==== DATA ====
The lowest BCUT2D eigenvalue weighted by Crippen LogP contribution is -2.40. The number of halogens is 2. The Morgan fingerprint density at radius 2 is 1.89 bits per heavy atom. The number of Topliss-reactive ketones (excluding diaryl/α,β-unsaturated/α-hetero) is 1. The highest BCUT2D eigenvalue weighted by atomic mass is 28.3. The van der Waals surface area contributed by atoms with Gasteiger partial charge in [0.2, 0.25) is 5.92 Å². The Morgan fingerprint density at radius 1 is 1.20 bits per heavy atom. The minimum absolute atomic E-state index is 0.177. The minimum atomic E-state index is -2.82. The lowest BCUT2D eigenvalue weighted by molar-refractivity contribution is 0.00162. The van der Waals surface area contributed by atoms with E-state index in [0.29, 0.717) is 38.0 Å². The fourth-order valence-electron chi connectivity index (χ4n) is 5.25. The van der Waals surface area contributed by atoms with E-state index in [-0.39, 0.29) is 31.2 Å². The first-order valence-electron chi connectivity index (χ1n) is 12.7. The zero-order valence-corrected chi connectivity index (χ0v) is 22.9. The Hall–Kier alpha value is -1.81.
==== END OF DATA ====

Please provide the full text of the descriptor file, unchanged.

The lowest BCUT2D eigenvalue weighted by Crippen LogP contribution is -2.40. The number of halogens is 2. The Morgan fingerprint density at radius 2 is 1.89 bits per heavy atom. The number of Topliss-reactive ketones (excluding diaryl/α,β-unsaturated/α-hetero) is 1. The highest BCUT2D eigenvalue weighted by atomic mass is 28.3. The van der Waals surface area contributed by atoms with Gasteiger partial charge in [0.2, 0.25) is 5.92 Å². The Morgan fingerprint density at radius 1 is 1.20 bits per heavy atom. The minimum absolute atomic E-state index is 0.177. The minimum atomic E-state index is -2.82. The lowest BCUT2D eigenvalue weighted by molar-refractivity contribution is 0.00162. The van der Waals surface area contributed by atoms with E-state index in [0.29, 0.717) is 38.0 Å². The fourth-order valence-electron chi connectivity index (χ4n) is 5.25. The van der Waals surface area contributed by atoms with E-state index in [-0.39, 0.29) is 31.2 Å². The first-order valence-electron chi connectivity index (χ1n) is 12.7. The zero-order valence-corrected chi connectivity index (χ0v) is 22.9. The Hall–Kier alpha value is -1.81.